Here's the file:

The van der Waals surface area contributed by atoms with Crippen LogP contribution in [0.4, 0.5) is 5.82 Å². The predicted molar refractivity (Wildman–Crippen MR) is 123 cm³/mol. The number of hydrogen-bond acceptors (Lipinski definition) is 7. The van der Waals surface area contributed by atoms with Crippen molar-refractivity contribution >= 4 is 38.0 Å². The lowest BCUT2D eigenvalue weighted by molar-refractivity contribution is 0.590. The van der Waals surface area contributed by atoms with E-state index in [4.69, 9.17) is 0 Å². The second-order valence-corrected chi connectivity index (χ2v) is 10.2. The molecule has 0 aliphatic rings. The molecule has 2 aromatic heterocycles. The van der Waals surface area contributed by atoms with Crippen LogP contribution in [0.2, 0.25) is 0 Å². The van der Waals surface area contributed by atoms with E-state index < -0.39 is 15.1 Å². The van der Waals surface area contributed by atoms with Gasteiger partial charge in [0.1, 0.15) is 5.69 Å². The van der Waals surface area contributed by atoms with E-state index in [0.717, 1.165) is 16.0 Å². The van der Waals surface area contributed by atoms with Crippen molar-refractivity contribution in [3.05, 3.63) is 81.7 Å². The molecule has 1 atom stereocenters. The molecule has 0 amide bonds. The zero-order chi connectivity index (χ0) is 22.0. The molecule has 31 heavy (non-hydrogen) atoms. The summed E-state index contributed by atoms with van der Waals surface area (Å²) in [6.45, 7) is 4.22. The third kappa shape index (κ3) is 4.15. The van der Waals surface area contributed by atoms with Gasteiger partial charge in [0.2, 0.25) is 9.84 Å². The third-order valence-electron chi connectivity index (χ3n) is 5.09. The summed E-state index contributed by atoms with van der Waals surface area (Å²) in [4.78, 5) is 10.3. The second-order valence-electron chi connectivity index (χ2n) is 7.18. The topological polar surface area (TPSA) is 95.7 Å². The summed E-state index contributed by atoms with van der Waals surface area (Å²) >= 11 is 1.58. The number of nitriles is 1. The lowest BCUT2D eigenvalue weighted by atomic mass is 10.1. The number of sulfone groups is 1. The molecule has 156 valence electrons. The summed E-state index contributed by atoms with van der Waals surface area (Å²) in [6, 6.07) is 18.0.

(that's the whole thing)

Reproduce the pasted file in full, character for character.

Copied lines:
The van der Waals surface area contributed by atoms with Crippen LogP contribution in [0.4, 0.5) is 5.82 Å². The predicted molar refractivity (Wildman–Crippen MR) is 123 cm³/mol. The number of hydrogen-bond acceptors (Lipinski definition) is 7. The van der Waals surface area contributed by atoms with Crippen molar-refractivity contribution >= 4 is 38.0 Å². The lowest BCUT2D eigenvalue weighted by molar-refractivity contribution is 0.590. The van der Waals surface area contributed by atoms with E-state index in [4.69, 9.17) is 0 Å². The second-order valence-corrected chi connectivity index (χ2v) is 10.2. The molecule has 0 aliphatic rings. The molecule has 2 aromatic heterocycles. The van der Waals surface area contributed by atoms with Crippen LogP contribution in [0.2, 0.25) is 0 Å². The van der Waals surface area contributed by atoms with E-state index < -0.39 is 15.1 Å². The van der Waals surface area contributed by atoms with Gasteiger partial charge in [0.1, 0.15) is 5.69 Å². The van der Waals surface area contributed by atoms with E-state index in [0.717, 1.165) is 16.0 Å². The van der Waals surface area contributed by atoms with Crippen molar-refractivity contribution in [3.05, 3.63) is 81.7 Å². The molecule has 1 atom stereocenters. The molecule has 0 amide bonds. The zero-order chi connectivity index (χ0) is 22.0. The molecule has 31 heavy (non-hydrogen) atoms. The summed E-state index contributed by atoms with van der Waals surface area (Å²) in [6.45, 7) is 4.22. The third kappa shape index (κ3) is 4.15. The van der Waals surface area contributed by atoms with Gasteiger partial charge in [0.2, 0.25) is 9.84 Å². The third-order valence-electron chi connectivity index (χ3n) is 5.09. The summed E-state index contributed by atoms with van der Waals surface area (Å²) in [4.78, 5) is 10.3. The second-order valence-electron chi connectivity index (χ2n) is 7.18. The topological polar surface area (TPSA) is 95.7 Å². The summed E-state index contributed by atoms with van der Waals surface area (Å²) >= 11 is 1.58. The number of nitriles is 1. The lowest BCUT2D eigenvalue weighted by atomic mass is 10.1. The number of sulfone groups is 1. The molecule has 156 valence electrons. The summed E-state index contributed by atoms with van der Waals surface area (Å²) in [6, 6.07) is 18.0.